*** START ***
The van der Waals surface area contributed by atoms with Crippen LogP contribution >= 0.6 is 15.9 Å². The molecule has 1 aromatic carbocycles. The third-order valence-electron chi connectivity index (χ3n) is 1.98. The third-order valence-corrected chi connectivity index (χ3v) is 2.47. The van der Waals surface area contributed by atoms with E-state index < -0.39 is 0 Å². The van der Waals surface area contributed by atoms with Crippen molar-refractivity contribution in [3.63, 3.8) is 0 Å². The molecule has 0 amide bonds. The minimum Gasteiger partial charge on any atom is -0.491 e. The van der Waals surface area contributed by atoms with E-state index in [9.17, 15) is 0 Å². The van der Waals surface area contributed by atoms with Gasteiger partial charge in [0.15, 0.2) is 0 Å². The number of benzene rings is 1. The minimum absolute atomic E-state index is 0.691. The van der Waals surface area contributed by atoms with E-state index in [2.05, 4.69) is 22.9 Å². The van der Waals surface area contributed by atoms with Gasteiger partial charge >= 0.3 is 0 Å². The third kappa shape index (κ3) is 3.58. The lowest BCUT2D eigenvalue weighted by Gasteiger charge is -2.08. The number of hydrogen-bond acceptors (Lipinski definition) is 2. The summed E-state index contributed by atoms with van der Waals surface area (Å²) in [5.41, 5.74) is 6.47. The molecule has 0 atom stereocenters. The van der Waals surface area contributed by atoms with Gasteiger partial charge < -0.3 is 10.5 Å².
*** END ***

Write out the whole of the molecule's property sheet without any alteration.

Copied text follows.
The van der Waals surface area contributed by atoms with Crippen LogP contribution >= 0.6 is 15.9 Å². The molecule has 1 aromatic carbocycles. The third-order valence-electron chi connectivity index (χ3n) is 1.98. The third-order valence-corrected chi connectivity index (χ3v) is 2.47. The van der Waals surface area contributed by atoms with E-state index < -0.39 is 0 Å². The van der Waals surface area contributed by atoms with Crippen molar-refractivity contribution in [3.63, 3.8) is 0 Å². The molecule has 0 amide bonds. The minimum Gasteiger partial charge on any atom is -0.491 e. The van der Waals surface area contributed by atoms with E-state index in [9.17, 15) is 0 Å². The van der Waals surface area contributed by atoms with Gasteiger partial charge in [0.15, 0.2) is 0 Å². The number of benzene rings is 1. The minimum absolute atomic E-state index is 0.691. The van der Waals surface area contributed by atoms with E-state index in [2.05, 4.69) is 22.9 Å². The van der Waals surface area contributed by atoms with Gasteiger partial charge >= 0.3 is 0 Å². The third kappa shape index (κ3) is 3.58. The lowest BCUT2D eigenvalue weighted by Gasteiger charge is -2.08. The number of hydrogen-bond acceptors (Lipinski definition) is 2. The summed E-state index contributed by atoms with van der Waals surface area (Å²) in [5.41, 5.74) is 6.47. The molecule has 0 atom stereocenters. The van der Waals surface area contributed by atoms with Gasteiger partial charge < -0.3 is 10.5 Å².